Bisphenol A may reduce effectiveness of chemotherapy
CTV.ca News Staff
Published Thursday, October 9, 2008 12:32PM EDT
Bisphenol A, the chemical used in plastic products that is linked to cancer and infertility, may now also reduce the effectiveness of chemotherapy treatments, a new study says.
In tests on breast cancer cells, researchers from the University of Cincinnati found that Bisphenol A (BPA) may protect cancer cells from dying off when they are exposed to anti-cancer drugs.
The findings show that this action makes "chemotherapy significantly less effective," lead study author Nira Ben-Jonathan, who has studied BPA for more than ten years, said in a statement.
The findings are published in the online edition of the journal Environmental Health Perspectives.
In recent months, research has found that:
- High levels of BPA in the blood are linked to an increased risk of developing diabetes and heart disease.
- BPA interferes with brain processes involved in learning and understanding.
- BPA causes infertility and obesity in mice.
For this most recent study, the UC researchers exposed breast cancer cells to low levels of BPA that are found in the blood of most humans.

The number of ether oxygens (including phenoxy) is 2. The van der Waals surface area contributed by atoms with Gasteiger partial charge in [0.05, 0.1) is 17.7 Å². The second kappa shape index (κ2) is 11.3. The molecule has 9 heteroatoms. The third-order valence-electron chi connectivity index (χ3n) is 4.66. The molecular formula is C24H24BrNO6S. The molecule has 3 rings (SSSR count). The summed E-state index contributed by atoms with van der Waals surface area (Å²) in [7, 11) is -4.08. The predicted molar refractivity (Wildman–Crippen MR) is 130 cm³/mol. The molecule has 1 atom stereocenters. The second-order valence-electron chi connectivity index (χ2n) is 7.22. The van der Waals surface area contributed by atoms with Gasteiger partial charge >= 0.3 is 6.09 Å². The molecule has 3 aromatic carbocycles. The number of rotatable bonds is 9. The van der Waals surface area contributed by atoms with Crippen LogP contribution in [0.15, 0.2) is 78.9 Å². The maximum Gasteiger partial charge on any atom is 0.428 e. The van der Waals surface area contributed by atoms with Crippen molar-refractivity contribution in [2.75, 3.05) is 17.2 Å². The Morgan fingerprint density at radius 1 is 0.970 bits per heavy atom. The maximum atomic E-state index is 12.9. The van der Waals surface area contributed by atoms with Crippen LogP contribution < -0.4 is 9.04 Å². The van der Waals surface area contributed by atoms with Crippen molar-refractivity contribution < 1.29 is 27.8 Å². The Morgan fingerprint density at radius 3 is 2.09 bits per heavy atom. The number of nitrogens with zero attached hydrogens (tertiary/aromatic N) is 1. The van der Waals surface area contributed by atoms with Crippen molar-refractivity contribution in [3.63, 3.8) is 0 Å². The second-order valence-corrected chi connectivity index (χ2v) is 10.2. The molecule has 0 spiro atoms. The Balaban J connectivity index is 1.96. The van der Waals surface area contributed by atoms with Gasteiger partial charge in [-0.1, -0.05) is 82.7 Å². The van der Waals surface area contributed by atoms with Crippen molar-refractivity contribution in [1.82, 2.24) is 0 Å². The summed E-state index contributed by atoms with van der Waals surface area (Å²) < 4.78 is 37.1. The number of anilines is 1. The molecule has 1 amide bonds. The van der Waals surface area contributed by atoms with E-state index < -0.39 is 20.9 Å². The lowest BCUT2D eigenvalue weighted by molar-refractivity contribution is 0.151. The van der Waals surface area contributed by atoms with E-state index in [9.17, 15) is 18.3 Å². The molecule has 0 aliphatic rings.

They found that BPA acts on cancer cells in a similar manner to estrogen. Estrogen stimulates the creation of proteins that protect cancer cells from chemotherapy drugs.
Researchers have long known about this estrogen-induced effect on chemotherapy. However, they have been puzzled by the fact that some women who have less estrogen in their system, such as post-menopausal women, can still be resistant to anti-cancer medications.
The researchers said the findings will help scientists determine why these and other cancer patients, such as those with advanced stages of the disease, are resistant to chemotherapy.
"Finding out what contributes to that resistance can give us an idea of what to target in order to make chemotherapy as effective as possible," Ben-Jonathan said.
Scientists have yet to agree on how much BPA exposure, if any, is safe for humans. Humans absorb the chemical after it leaches out of products such as aluminum food cans and plastic water bottles.
A recent investigation by CTV and the Globe and Mail found that BPA leached from the lining of food cans when they were heated to temperatures similar to those used during the sterilization process.
In the wake of that research, the Canada became the first country to label BPA a dangerous substance and banned it from the manufacture of baby bottles.